I know my place in the home – in the bedroom and kitchen I’m a consummate professional
I’m friendly and charming to those he works with and it’s fair to say they soon realise I might be an attractive blonde, but I’ve got a brain, too.
Pascal’s business has expanded because of me. It helps that I turn the heads of his friends in a male-dominated industry.
Most of the other wives are older and are focused on their families first, their husbands a poor second. My day is organised around my husband: isn’t that what all wives should do? I know my place in the home — in the bedroom or the kitchen, I’m a consummate professional.
I don’t make the mistake of suffering from headaches when I’m between the sheets or feign sleepiness when my husband makes amorous advances. In the kitchen, I put on my apron and prepare Pascal a home-cooked meal twice a day, every day. I wouldn’t dream of serving him up something out of a packet.
Each afternoon, before his siesta, I massage his head and shoulders with lavender oil. When he arrives home in the evening, I greet him with an aperitif. Having been married before, we both know about modern relationships — shouty, stressed wives trying (and failing) to do it all, husbands who stay out all hours to avoid the messy domestic scene at home, only convenience food on the table and growing resentment destroying the relationship.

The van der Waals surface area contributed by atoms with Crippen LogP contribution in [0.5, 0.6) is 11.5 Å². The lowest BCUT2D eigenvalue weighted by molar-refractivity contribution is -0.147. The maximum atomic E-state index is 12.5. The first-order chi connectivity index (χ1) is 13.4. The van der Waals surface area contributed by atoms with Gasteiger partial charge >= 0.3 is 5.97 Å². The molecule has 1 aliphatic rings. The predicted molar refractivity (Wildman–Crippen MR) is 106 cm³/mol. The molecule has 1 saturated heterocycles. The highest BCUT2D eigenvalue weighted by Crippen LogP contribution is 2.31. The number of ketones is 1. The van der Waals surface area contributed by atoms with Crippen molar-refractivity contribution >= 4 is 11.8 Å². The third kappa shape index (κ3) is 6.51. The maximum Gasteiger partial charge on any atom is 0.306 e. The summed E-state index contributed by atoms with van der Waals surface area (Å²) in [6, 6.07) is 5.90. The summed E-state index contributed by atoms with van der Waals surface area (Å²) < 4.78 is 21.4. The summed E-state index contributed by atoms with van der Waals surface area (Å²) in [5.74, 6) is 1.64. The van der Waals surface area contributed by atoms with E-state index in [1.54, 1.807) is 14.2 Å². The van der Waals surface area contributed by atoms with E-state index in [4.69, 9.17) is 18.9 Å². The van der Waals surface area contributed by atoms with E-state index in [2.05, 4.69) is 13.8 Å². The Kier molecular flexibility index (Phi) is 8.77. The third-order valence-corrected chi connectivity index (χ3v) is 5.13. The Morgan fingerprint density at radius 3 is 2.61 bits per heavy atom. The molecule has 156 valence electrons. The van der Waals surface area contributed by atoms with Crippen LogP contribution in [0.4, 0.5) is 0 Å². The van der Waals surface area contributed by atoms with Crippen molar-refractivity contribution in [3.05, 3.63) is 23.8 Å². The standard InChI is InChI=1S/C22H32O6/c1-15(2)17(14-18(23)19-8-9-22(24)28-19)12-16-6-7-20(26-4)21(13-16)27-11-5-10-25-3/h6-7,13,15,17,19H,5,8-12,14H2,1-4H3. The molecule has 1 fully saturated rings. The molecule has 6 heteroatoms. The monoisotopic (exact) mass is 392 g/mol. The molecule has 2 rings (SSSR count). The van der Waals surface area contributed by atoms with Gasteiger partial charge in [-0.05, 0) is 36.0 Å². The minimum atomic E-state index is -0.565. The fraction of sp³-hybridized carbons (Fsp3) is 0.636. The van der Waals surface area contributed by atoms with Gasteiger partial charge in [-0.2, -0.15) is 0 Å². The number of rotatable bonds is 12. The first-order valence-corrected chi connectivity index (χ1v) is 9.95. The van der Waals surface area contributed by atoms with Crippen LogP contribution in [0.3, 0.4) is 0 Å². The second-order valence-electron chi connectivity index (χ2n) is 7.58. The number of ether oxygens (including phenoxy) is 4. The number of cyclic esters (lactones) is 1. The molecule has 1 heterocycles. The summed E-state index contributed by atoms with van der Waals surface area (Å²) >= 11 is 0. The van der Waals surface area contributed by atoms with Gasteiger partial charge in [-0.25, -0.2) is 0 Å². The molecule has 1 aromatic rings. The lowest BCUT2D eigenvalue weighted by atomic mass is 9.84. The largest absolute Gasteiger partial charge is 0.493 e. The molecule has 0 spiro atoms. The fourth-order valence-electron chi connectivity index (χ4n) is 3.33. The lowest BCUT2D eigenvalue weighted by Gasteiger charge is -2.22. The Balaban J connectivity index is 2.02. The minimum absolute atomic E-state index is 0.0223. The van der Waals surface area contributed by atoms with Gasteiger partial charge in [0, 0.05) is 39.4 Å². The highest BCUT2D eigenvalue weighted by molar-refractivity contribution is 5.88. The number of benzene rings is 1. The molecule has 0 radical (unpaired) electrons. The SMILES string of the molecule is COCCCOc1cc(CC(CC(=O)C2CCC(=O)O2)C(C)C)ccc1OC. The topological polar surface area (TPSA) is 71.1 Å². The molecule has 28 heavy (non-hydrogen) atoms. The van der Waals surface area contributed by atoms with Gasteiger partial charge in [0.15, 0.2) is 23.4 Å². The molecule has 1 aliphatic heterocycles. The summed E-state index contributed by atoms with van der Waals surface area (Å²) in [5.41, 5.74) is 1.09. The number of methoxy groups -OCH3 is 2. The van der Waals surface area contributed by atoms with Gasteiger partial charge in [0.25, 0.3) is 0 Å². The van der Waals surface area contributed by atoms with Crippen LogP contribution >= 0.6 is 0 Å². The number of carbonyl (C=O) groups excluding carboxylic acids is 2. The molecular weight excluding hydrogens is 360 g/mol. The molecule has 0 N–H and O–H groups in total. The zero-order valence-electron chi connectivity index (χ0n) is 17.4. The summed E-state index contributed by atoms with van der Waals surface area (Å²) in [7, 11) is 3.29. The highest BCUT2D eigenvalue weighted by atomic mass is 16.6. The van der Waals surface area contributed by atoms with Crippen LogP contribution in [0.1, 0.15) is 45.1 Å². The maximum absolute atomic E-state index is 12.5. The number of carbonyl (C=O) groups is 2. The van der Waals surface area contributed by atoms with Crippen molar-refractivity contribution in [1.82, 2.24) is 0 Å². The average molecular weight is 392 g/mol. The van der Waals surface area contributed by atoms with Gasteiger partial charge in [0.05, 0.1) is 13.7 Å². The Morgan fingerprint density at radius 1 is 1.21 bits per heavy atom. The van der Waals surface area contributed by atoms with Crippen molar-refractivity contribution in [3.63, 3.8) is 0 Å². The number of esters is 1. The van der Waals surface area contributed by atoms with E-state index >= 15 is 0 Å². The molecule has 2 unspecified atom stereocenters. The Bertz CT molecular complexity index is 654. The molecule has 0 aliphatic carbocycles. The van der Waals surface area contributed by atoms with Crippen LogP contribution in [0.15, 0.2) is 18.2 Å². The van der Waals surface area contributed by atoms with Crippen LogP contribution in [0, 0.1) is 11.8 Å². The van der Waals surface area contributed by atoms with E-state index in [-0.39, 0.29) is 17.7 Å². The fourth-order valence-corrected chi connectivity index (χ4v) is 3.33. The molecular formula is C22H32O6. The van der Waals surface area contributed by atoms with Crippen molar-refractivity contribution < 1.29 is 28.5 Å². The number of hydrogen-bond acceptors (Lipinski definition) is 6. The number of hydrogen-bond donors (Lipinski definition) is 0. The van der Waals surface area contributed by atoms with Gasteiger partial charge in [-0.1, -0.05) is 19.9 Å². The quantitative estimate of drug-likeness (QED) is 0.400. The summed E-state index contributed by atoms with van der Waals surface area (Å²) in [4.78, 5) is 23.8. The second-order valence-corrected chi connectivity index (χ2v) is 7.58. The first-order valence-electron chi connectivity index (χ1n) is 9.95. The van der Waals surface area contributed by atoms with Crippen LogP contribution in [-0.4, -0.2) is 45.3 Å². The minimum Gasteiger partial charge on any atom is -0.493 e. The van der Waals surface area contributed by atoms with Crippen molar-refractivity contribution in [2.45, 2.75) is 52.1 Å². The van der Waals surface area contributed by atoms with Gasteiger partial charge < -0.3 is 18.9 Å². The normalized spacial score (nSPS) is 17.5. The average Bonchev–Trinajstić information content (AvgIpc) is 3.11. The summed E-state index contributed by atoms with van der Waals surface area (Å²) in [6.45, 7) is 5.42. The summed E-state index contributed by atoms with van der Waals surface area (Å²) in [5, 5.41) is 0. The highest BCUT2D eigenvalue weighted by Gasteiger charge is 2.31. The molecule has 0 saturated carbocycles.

We knew we didn’t want that again — that’s why this works for us. A man who covets a trophy wife has nothing in common with those in-touch-with-their feelings metrosexual men. Accordingly, I don’t witter on about PMT or yell at him when I’m stressed. That’s what my friends and mum are for. If I’m poorly I keep out of his way. I knew from the start he was ill-equipped to deal with me when I’m not bright and cheery.
I’d be lying if I said there weren’t downsides to being a trophy wife. I know I’ll have to maintain my figure and looks. Pascal is adamant that even as I get older, it’s no excuse to let myself go. As a younger wife, you battle against the assumption you’re a gold-digger crossing off the years until your beloved is six feet under. But I have my career and own income, so my lifestyle wouldn’t suffer if I wasn’t with Pascal.
In France, there’s a flippant word used to dismiss trophy wives: potiche. It translates as an ornamental vase — something that exists purely because it looks good. Yet I don’t find it at all dismissive. We trophy wives are decorative, treasured and highly valued. And to me, that can never be a bad thing.